Note: The correct title and full reference for the paper Singh cites as "On Infinite Derivates" published in this Bulletin, Vol. 16, pp. 79 is On the derivates of a function, Bulletin of the Calcutta Mathematical Society 16 #2 (1925), 7988. The example that Singh cites in the last paragraph of his 1930 paper appears to be correct. In particular, Singh's example does not have the error discussed at the beginning of Lipinski's 1966 paper On zeros of a continuous nowhere differentiable function. The example, which is given on pp. 8788 of Singh's 1925 paper, is the function $f$ defined to be $0$ on the symmetric Cantor set $C\left\{\frac{1}{3^n}\right\}$ (at the $n$'th construction stage divide each of the $2^{n1}$ many closed intervals into $3^n$ many abutting open subintervals of equal length and remove the middle open subinterval) and, on each of the bounded complementary open intervals $(a,b),$ the graph of $f$ is an isosceles triangle whose base is that open interval and whose height is $\sqrt{ba}.$ Singh shows that at each $\xi \in C\left\{\frac{1}{3^n}\right\}$ such that $\xi$ is not an endpoint of a complementary interval of $C\left\{\frac{1}{3^n}\right\}$ (i.e. $\xi$ is a bilateral condensation point of $C\left\{\frac{1}{3^n}\right\},$ which includes all but a countable subset of $C\left\{\frac{1}{3^n}\right\})$ we have $D_{}f(\xi)=\infty$ and $D^{}f(\xi)=0$ and $D_{+}f(\xi)=0$ and $D^{+}f(\xi)=+\infty$. The modification Singh probably has in mind is to replace the triangles over the complementary intervals with nowhere differentiable continuous functions that are zero at the endpoints of the interval, positive at each point in the interior of the interval, and whose maximum heights over the intervals are the same as that of the triangles.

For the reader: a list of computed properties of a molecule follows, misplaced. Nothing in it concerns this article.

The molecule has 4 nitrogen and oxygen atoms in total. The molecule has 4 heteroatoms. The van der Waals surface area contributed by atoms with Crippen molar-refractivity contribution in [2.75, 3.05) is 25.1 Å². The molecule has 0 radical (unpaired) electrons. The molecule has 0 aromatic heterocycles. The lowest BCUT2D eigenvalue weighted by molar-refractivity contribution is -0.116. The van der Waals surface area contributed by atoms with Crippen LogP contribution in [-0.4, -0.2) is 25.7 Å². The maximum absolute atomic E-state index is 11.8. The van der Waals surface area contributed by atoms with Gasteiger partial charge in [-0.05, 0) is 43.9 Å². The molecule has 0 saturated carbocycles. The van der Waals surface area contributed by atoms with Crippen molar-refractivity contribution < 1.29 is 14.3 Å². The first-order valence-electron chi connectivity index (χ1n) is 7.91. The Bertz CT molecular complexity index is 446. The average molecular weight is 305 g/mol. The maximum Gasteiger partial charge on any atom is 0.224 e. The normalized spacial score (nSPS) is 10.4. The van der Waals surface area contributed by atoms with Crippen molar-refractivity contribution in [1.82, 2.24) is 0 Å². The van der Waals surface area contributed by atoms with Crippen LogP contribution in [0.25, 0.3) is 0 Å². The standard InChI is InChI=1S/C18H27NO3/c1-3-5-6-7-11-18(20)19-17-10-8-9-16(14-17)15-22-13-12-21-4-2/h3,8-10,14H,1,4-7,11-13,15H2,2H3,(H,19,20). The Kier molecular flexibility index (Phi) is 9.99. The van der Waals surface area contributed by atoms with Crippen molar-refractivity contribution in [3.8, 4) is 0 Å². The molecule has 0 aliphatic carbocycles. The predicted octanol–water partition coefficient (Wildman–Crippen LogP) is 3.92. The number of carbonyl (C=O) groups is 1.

[5] Bholanath Mukhopadhyay [Mookerji] (????), On the limiting points of the zeros of a nondifferentiable function first given by Dini, Bulletin of the Calcutta Mathematical Society 22 #23 (1930), 103114. JFM 56.0237.03
First two paragraphs of the paper: (1 footnote omitted) The publication of Prof. G. Prasad's remarkable paper on the zeros of Weierstrass's nondifferentiable function has naturally led mathematicians to study the zeros of different types of nondifferentiable functions. The object of the present paper is chiefly to ascertain whether in a finite interval, say, $(0,1)$ there is any limiting point of the zeros of the nondifferentiable function $F(x) = \sum_{1}^{\infty} \frac{\sin ({16}^{n} \pi x)}{2^n}$ and as also of the general nondifferentiable function $f(x) = \sum_{1}^{\infty} a^n \sin b^n \pi x \;$ where $\;0<a<1$ and $b$ is an even integer and $\;ab > 1 + \frac{3\pi}{2}.$ [Note: The results stated on p. 109 together with the results stated on p. 111 imply that each of the $17$ points $x = \frac{k}{16}$ $\;(k=1,\,2,\,\ldots, \, 17)\;$ is a limit point of the the zero set of $F(x).$]